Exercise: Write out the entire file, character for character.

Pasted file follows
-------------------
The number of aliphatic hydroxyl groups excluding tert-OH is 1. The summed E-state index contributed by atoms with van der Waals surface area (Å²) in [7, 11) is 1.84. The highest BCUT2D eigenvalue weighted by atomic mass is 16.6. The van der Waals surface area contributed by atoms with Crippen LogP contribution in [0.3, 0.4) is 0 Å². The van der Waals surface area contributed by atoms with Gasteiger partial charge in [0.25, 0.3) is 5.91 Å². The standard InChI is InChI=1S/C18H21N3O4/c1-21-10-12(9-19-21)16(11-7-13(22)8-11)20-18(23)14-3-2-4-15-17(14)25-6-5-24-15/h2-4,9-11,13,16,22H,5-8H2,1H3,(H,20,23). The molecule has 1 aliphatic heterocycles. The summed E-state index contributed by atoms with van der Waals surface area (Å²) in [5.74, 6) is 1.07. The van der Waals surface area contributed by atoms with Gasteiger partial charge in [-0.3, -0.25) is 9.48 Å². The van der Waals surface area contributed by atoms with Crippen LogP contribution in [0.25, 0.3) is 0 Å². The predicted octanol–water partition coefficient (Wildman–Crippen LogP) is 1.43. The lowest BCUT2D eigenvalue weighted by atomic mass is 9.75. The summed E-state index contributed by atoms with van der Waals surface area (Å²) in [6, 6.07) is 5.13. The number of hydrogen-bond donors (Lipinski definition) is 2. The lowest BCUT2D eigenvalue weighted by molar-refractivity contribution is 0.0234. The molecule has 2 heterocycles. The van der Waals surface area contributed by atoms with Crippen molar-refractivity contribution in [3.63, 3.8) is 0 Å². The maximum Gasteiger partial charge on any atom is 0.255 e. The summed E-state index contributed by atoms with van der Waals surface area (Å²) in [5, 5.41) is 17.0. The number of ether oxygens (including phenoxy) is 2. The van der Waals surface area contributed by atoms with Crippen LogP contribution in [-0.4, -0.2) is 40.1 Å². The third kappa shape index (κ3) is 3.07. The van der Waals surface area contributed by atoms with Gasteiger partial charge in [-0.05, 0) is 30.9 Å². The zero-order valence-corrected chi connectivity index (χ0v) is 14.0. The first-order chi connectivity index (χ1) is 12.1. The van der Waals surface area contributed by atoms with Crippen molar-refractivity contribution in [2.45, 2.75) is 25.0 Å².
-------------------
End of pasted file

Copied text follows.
The number of aliphatic hydroxyl groups excluding tert-OH is 1. The summed E-state index contributed by atoms with van der Waals surface area (Å²) in [7, 11) is 1.84. The highest BCUT2D eigenvalue weighted by atomic mass is 16.6. The van der Waals surface area contributed by atoms with Crippen LogP contribution in [0.3, 0.4) is 0 Å². The van der Waals surface area contributed by atoms with Gasteiger partial charge in [0.25, 0.3) is 5.91 Å². The standard InChI is InChI=1S/C18H21N3O4/c1-21-10-12(9-19-21)16(11-7-13(22)8-11)20-18(23)14-3-2-4-15-17(14)25-6-5-24-15/h2-4,9-11,13,16,22H,5-8H2,1H3,(H,20,23). The molecule has 1 aliphatic heterocycles. The summed E-state index contributed by atoms with van der Waals surface area (Å²) in [5.74, 6) is 1.07. The van der Waals surface area contributed by atoms with Gasteiger partial charge in [-0.3, -0.25) is 9.48 Å². The van der Waals surface area contributed by atoms with Crippen LogP contribution in [0.25, 0.3) is 0 Å². The predicted octanol–water partition coefficient (Wildman–Crippen LogP) is 1.43. The lowest BCUT2D eigenvalue weighted by atomic mass is 9.75. The summed E-state index contributed by atoms with van der Waals surface area (Å²) in [6, 6.07) is 5.13. The number of hydrogen-bond donors (Lipinski definition) is 2. The lowest BCUT2D eigenvalue weighted by molar-refractivity contribution is 0.0234. The molecule has 2 heterocycles. The van der Waals surface area contributed by atoms with Crippen molar-refractivity contribution in [3.63, 3.8) is 0 Å². The maximum Gasteiger partial charge on any atom is 0.255 e. The summed E-state index contributed by atoms with van der Waals surface area (Å²) in [5, 5.41) is 17.0. The number of ether oxygens (including phenoxy) is 2. The van der Waals surface area contributed by atoms with Crippen LogP contribution in [-0.4, -0.2) is 40.1 Å². The third kappa shape index (κ3) is 3.07. The van der Waals surface area contributed by atoms with Gasteiger partial charge in [-0.05, 0) is 30.9 Å². The zero-order valence-corrected chi connectivity index (χ0v) is 14.0. The first-order chi connectivity index (χ1) is 12.1. The van der Waals surface area contributed by atoms with Crippen molar-refractivity contribution in [2.45, 2.75) is 25.0 Å².